Memories of D-Day, World War II from veterans

Memories of D-Day, World War II from veterans

Here are previous News-Gazette stories about D-Day and World War II.

Dick Quint was standing at a train station platform in Paris with his grandchildren while his daughter searched for the train to Bayeux, when the French woman noticed his plight – and his World War II veteran's cap.

In short order, the woman had collected three French policemen, who hauled the Quint family's luggage through the station to the right gate, walked the bags onto the correct train and deposited them on the luggage rack.

"It was like that everywhere we went," the 81-year-old Rantoul man, a former Army combat infantryman who fought in France after D-Day and in Belgium and Germany, recalled last week.

D-Day veterans recount the heroes' welcome they received 10 years ago when they returned to Europe.


This, Lawrence Shelton says, is what he tells people about his experience in World War II, 41 months and 21 days, mostly in the Army Medical Corps, which took him to Africa, Italy and Germany.

"It's something you can't buy," the 84-year-old Urbana man said last week.

Asked if he would buy the experience if he could, Shelton replied: "In some cases, I'd say yeah, and in some cases, I'd say no."

From a preview of a trip planned by area veterans for the 2004 dedication of the World War II Memorial in Washington, D.C.


Their departure, after several unnerving false starts, was supposed to be a secret.

So Carl Hatcher was a bit unnerved when he saw the English women waiting outside the gate as his truck headed for the airfield.

“There was probably 50 women at the gate. Guys had girlfriends there. They were crying and waving,” Hatcher said, recalling the night of June 5, 1944. “I thought right then, ‘It looks like the word’s leaked out. This is not going to be too secret at all.”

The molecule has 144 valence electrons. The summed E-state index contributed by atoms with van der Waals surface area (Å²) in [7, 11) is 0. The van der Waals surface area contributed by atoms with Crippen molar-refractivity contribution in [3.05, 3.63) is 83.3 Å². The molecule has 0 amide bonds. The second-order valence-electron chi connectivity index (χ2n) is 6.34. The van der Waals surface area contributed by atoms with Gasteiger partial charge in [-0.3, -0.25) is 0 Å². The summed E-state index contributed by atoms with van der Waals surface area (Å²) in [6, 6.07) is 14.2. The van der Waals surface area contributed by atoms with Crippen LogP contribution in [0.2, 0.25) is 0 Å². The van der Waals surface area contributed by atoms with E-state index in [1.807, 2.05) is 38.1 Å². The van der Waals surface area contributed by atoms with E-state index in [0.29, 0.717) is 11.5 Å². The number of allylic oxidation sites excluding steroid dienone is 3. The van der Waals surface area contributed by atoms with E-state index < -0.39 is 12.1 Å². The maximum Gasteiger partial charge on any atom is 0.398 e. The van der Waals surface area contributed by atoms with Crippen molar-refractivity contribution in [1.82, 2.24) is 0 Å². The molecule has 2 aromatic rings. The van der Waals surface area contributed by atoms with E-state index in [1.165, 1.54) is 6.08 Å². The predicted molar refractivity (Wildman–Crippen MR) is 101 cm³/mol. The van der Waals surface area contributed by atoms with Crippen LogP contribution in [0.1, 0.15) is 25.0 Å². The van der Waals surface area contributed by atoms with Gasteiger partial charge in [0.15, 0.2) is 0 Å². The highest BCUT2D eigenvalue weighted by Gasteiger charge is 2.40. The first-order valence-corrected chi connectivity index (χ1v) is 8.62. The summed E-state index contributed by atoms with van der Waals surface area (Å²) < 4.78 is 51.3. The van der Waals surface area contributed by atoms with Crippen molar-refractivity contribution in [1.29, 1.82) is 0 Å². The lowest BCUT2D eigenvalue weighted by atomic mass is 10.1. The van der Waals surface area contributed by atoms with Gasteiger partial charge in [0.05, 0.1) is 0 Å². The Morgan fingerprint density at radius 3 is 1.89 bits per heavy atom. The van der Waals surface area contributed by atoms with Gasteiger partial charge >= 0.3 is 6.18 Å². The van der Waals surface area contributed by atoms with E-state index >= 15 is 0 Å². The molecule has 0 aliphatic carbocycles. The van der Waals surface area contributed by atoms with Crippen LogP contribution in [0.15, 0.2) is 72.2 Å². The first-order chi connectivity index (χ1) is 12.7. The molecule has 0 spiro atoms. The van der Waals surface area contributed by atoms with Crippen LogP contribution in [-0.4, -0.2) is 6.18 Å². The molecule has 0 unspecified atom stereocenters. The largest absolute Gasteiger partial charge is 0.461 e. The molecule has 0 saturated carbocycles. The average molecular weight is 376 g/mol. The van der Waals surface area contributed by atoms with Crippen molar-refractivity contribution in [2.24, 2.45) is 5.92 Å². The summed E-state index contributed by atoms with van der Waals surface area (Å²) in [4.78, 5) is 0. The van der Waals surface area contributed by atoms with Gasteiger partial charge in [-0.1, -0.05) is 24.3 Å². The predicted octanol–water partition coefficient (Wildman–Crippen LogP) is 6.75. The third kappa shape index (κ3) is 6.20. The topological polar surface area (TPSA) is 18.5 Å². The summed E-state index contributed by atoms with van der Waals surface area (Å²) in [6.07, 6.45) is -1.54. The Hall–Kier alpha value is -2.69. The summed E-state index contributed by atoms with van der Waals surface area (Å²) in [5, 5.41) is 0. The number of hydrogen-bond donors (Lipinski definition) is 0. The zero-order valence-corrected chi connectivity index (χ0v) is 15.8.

D-Day excerpt from "When We Went to War," a News-Gazette book published in 2012, based on a special project by the newspaper in 1994.


As scores of family and friends, including about a dozen veterans, celebrated the Hardens' 50 years of marriage at a party in Urbana, the 84-year-old Harden was presented the Knight of the Legion of Honor medal from the French government.

An honor from the French for former Urbana schools Superintendent Kermit Harden.


Steaming toward the Omaha beachhead on D-Day, Coxswain Joe Ernst and his crewmates blew out the bottom of their gasoline tanker with explosives 1,000 feet from shore.

In the early hours of June 6, 1944, the tanker would provide a breakwater to protect U.S. infantry in Normandy, as well as a deck, inches above the water, from which to shoot at German planes.

Unfortunately for Ernst and his crewmen, the Germans shot back too – for four days – from the shore, from the cliffs and from the air. For four days, the young men went almost entirely without food and water.

An Arcola native was presented with France's highest honor.


Sixty years ago, one Illinois boy rescued another from machine-gunners in a Nazi prison camp.

Sixty years later, Gene Metcalfe thought Elmer Melchi was dead, and vice versa.

But Melchi, a Champaign native, was able to track down his rescuer this year, and just in time for Memorial Day, the two met up at Melchi's Colorado retirement home.

A story about a reunion of two soldiers 60 years after one of them saved the other.


Bill Karr tells us about watching for snipers on the Pacific island of Guadalcanal. Ralph Langenheim describes the early dawn of D-Day from a small landing craft. And Art Leenerman tells the tragic story of the USS Indianapolis, which was sunk out of radio contact, leaving hundreds of sailors trying to stay alive in shark-infested waters.

A letter sent by Langenheim gives a taste of the times; just days after D-Day, he sent a letter to his family that doesn't even mention the Allied invasion of France because censorship was so stringent.

Veterans' memories of World War II include the early dawn of D-Day. *****

As children, my brother, sisters and I had only a vague idea of what my father did in the Army Air Forces in World War II.

He seldom told war stories – only when we begged – and never in much detail.

We knew he was a co-pilot who had flown paratroopers on D-Day, the famed invasion of Normandy.

 Melissa Merli recounts her father's memories of the war.

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